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Program Assessment


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Regulation of Securities Trading and Market Participants

The SEC's Division of Trading and Markets establishes and maintains standards for fair, orderly, and efficient markets. The Division regulates the major securities market participants, including broker-dealers, self-regulatory organizations (such as stock exchanges, NASD, and clearing agencies), and transfer agents.


What This Rating Means


This is the highest rating a program can achieve. Programs rated Effective set ambitious goals, achieve results, are well-managed and improve efficiency.
  • The overall average daily share volume of the markets and the number of American households investing in the securities markets are increasing steadily in the long-run. This shows that this program is meeting its objectives and bears some indication that the cost of compliance with this program's regulations has not negatively affected participation in the markets.
  • The program has developed new annual and long-term performance measures, monthly performance reporting, an activity-based budget, financial, and strategic planning system, correspondence tracking systems, pay-for-performance systems for managers and staff, and periodic staffing evaluations. These management changes have increased the efficiency and effectiveness of this program's operations.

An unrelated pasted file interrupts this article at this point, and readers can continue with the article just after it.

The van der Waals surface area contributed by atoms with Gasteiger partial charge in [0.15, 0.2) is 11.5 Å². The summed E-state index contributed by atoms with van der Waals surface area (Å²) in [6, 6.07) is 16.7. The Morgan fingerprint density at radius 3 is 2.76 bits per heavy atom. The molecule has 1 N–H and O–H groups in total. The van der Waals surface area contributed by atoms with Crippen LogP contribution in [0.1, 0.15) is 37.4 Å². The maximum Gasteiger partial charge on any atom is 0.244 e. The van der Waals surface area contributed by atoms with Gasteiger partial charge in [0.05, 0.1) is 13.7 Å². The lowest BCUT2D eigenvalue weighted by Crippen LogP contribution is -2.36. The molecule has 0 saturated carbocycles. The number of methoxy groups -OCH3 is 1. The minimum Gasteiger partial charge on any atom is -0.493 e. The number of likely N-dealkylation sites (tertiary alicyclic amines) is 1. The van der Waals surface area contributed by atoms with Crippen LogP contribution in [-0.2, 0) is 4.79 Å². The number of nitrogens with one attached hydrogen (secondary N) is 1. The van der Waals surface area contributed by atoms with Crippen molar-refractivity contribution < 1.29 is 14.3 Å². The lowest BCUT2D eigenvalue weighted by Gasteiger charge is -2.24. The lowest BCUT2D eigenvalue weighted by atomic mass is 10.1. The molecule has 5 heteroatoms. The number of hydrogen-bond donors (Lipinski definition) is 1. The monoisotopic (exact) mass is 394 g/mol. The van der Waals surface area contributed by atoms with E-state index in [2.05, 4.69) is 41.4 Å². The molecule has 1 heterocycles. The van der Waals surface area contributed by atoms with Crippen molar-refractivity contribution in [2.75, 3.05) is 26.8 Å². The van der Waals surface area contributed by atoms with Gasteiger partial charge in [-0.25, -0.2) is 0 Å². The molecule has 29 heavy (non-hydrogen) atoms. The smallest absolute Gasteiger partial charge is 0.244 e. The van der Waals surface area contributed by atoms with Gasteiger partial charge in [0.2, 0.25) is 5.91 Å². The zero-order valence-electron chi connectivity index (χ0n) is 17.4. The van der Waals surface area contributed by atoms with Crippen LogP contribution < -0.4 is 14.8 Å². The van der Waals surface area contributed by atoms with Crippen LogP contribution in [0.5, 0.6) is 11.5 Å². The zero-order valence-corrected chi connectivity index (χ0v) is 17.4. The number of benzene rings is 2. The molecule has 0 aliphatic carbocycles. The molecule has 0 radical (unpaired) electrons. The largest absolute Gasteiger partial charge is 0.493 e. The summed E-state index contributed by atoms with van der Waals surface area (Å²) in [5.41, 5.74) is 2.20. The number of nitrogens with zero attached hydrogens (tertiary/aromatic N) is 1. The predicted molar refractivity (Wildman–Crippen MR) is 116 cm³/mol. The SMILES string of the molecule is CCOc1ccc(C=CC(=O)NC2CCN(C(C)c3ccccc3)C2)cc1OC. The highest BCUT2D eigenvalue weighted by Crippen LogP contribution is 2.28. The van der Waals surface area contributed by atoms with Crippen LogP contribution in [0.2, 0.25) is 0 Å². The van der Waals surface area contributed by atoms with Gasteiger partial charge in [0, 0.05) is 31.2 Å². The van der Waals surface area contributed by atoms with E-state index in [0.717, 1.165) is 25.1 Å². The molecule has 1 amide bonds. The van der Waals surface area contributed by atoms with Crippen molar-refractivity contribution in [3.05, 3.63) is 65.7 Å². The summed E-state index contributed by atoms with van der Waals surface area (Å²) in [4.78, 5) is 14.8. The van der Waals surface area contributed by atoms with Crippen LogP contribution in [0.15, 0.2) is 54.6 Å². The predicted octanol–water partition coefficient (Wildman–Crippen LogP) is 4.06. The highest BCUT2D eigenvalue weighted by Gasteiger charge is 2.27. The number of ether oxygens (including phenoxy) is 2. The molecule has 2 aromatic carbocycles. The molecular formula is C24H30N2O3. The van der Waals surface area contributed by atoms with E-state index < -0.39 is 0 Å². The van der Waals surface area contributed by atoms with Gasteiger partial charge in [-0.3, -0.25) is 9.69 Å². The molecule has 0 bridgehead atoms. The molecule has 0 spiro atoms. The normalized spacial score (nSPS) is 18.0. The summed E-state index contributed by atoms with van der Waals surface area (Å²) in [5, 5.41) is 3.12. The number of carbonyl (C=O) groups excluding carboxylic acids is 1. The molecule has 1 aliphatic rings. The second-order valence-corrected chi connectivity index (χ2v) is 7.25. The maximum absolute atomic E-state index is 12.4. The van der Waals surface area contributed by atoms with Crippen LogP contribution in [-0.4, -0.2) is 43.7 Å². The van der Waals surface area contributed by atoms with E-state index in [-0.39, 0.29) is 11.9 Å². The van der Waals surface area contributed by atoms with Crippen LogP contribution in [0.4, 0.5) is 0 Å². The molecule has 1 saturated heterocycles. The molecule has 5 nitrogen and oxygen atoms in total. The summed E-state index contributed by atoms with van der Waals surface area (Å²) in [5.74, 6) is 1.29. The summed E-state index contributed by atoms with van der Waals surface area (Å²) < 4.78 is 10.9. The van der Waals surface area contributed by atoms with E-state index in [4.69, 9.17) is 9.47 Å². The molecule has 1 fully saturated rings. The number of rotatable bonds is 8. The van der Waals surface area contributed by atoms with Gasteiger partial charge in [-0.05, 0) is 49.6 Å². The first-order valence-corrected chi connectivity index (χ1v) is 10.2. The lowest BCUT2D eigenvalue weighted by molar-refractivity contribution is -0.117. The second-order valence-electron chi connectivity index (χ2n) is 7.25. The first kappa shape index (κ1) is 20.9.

• It is not clear that this program analyzes the impact of its regulatory activity with a high degree of consistent rigor and thoroughness, including the monetization of costs and benefits and the consideration of regulatory alternatives. Without this analysis, it cannot be judged that the regulations promulgated by this program maximize net benefits to investors.

Improvement Plan

About Improvement Plans

We are taking the following actions to improve the performance of the program:

  • Including more and better monetized estimates of regulatory costs and benefits in the rulemaking process and proposed and final rule notifications.
  • Incorporating a formal alternative analysis component in the rulemaking process and proposed and final rule notifications.
  • Modifying the proposed and final rule template to include an explicit and clearly written explanation of the need for regulations promulgated by the SEC.

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